Canada’s annual inflation rate skyrocketed to 7.7% in May 2022, the highest since January 1983.
This was disclosed by Statistics Canada data today, which stated that excluding gasoline, the CPI rose 6.3% year over year in May, after a 5.8% increase in April.
In every province, prices increased more in May compared to April, driven by higher gas prices and supported by higher service expenses.
As a result, the pricing pressures persisted across the board, hurting Canadians’ wallets and, in some circumstances, making it harder for them to cover basic costs.
The report stated that “Canadians continued to feel the impact of rising prices in May as consumer inflation rose 7.7% year over year. This was the largest yearly increase since January 1983 and up from a 6.8% gain in April.”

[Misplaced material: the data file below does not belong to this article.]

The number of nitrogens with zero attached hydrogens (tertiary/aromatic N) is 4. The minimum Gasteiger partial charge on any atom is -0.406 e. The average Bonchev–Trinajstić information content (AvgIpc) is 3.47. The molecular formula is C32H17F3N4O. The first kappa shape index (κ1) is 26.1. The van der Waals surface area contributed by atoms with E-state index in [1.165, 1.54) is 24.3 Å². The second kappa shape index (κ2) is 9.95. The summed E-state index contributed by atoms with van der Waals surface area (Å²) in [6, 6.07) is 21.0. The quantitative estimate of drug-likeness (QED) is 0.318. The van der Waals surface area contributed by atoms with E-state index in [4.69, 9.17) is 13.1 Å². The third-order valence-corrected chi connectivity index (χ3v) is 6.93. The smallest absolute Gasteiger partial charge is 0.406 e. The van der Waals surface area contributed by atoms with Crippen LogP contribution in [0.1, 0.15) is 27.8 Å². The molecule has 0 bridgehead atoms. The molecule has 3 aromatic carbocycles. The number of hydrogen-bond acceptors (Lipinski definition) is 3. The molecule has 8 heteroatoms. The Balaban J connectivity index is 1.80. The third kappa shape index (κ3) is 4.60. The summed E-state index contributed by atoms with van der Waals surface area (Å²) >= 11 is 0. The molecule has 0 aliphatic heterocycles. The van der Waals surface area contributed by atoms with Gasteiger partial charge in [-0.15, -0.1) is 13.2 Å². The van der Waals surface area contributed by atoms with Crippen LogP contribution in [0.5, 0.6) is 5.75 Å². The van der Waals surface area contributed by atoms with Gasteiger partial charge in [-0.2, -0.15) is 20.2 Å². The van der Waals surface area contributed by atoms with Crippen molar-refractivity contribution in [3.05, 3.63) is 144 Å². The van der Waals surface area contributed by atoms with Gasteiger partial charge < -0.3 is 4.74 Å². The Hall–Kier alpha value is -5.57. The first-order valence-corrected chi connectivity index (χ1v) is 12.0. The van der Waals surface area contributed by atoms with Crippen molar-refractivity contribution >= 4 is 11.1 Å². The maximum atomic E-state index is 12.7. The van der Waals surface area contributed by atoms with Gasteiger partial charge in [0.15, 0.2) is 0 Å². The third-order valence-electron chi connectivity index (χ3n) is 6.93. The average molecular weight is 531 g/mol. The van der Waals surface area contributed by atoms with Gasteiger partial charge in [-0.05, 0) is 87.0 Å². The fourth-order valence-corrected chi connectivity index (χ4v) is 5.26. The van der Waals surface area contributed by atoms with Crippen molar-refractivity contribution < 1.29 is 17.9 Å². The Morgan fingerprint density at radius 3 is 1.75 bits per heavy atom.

Canada’s Inflation Jumps 7.7% In May, The Highest Since January 1983
“The acceleration in May was largely due to higher gasoline prices, which rose 12.0% compared with April 2022 (-0.7%). Higher prices for services, such as hotels and restaurants, also contributed to the increase.
Food prices and shelter costs remained elevated in May as price growth was unchanged on a year-over-year basis.” the report added.
The report also stated that average hourly salaries gained 3.9% year over year in May according to data from the Labour Force Survey, indicating that prices on average increased more quickly than wages during the preceding 12 months.
The Bank of Canada would face more pressure to hike its benchmark interest rate at its next policy meeting in July to tame rapidly rising prices.
The central bank slashed its lending rate to 0.25% early in 2020 to stimulate the economy through the pandemic, but in recent months, it has moved aggressively to hike rates.
Another expected 75-base point hike would bring the bank’s key lending rate to 2.25%, the highest it has been since the financial crisis in 2008.